In Tchaikovsky’s Queen of Spades, based on Pushkin’s novel, the ghost of the Old Countess appears to the crazed gambler Hermann to avenge her granddaughter’s broken heart and her own sudden death, which he caused. Richard Taruskin describes Tchaikovsky’s "unparalleled genius for grotesque combinations of instruments," and "a network of sinister doubles that haunt the opera …." An innocent sounding phrase in Act I, for example, evolves into a leitmotif that "governs all those moments in which Hermann makes contact, through the Countess, with the world beyond…until, in the last scene, it crushes him with the full weight of the orchestra."

Mussorgsky plumbs the psychological depths of the Tsar Boris Godunov by inventing a ghost not found in the Pushkin drama on which it is based. In Act II, Boris alone sees the ghost of Dmitri, the rightful heir whom Boris himself had slain to gain the throne. The hallucination is accompanied by a phrase which everywhere else is associated with the renegade monk who poses as Dmitri. Only Boris, in his guilty torment, mistakes the musical presence for that of the dead Dmitri. Under the burden of his own crime and the Pretender’s leitmotif, Boris collapses, dead.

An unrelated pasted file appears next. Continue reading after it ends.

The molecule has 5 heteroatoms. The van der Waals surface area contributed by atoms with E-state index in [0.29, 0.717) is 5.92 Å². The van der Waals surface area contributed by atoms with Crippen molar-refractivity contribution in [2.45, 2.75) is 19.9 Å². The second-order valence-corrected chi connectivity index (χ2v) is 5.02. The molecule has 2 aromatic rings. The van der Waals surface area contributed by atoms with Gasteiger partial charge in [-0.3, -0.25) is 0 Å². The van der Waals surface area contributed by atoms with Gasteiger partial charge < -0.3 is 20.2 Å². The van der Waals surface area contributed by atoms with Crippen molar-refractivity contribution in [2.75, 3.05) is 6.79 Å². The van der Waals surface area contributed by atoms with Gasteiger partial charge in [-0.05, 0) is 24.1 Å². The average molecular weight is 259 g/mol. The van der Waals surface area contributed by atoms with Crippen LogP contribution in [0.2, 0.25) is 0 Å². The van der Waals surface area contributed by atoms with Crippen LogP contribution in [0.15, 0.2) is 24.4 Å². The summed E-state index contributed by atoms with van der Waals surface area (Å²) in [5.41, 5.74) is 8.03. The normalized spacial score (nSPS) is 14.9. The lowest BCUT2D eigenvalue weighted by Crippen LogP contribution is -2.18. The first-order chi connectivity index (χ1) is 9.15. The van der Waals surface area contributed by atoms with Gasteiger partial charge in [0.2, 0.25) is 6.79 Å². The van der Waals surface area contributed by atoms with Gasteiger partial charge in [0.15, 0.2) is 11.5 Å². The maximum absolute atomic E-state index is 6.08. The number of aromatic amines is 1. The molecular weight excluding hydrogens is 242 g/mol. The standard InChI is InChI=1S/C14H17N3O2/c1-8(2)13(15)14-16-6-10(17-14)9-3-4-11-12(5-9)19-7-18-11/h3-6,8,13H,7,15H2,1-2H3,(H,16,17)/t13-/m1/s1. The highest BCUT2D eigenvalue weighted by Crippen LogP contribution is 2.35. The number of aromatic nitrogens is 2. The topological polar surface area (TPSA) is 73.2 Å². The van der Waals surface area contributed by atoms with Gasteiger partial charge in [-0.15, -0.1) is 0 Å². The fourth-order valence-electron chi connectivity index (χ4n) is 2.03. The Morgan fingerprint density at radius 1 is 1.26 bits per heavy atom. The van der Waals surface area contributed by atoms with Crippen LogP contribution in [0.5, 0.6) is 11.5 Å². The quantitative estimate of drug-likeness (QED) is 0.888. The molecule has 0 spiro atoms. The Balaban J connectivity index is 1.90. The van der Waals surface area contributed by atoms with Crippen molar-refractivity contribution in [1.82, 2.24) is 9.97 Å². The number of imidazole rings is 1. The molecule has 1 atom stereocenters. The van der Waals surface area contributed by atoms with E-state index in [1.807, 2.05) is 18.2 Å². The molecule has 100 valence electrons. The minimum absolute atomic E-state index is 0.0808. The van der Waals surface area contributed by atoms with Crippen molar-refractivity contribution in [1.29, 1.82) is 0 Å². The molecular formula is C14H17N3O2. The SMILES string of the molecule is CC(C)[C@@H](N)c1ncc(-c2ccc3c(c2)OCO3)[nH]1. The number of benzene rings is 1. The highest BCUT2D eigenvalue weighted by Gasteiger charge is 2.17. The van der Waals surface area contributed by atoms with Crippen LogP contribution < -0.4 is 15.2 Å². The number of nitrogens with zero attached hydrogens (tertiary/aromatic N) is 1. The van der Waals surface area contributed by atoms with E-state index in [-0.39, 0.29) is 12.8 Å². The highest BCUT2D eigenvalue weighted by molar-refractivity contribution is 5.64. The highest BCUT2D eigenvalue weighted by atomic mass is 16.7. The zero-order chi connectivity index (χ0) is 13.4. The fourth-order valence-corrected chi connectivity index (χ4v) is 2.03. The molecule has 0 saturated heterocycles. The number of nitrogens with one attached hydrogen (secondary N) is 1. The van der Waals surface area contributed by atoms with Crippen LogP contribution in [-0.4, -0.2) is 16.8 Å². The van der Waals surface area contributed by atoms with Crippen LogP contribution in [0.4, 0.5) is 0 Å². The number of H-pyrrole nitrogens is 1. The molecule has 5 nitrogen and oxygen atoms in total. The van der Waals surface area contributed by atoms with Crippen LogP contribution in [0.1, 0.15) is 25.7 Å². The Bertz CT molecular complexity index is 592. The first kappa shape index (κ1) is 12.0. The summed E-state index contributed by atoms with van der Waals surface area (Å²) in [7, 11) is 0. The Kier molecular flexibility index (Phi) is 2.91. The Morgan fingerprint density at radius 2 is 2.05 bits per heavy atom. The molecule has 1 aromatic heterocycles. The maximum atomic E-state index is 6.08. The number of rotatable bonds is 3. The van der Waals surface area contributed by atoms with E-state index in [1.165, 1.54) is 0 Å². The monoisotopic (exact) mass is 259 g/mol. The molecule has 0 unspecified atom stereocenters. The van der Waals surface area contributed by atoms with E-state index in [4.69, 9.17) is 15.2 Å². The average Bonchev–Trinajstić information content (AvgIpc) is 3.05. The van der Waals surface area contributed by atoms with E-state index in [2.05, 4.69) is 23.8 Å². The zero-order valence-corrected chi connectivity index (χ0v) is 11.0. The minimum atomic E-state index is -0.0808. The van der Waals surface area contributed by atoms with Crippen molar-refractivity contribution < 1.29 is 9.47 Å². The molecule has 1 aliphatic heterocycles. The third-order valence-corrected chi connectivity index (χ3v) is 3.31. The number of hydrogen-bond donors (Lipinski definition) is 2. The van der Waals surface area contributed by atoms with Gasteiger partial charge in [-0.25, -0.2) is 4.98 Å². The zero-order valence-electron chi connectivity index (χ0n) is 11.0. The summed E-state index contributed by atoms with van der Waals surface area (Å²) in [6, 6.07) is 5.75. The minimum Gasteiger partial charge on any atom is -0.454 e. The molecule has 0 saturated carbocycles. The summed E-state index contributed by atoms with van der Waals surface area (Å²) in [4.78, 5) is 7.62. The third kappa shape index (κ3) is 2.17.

Verdi’s Macbeth of 1847 differs significantly from its 1865 revision, which Verdi undertook specifically to intensify the chromaticism of scenes involving ghosts and apparitions. Macbeth’s first heart-stopping vision of Banquo’s ghost comes in the midst of a nervous banquet brindisi. The ricochet of staccato rhythms in the strings is signature Verdi, interrupted by the blow of Macbeth’s terror, falling away sharply to a quivering fil di voce in the high strings and sotto voce chorus. In the apparition scene, Macbeth meets a parade of ghosts while Verdi’s percussion thunders and fortissimo claps of lightening subside to a shivering woodwind. Macbeth’s bated breath is held by a single trembling note in the strings, over which the ghosts foretell his doom.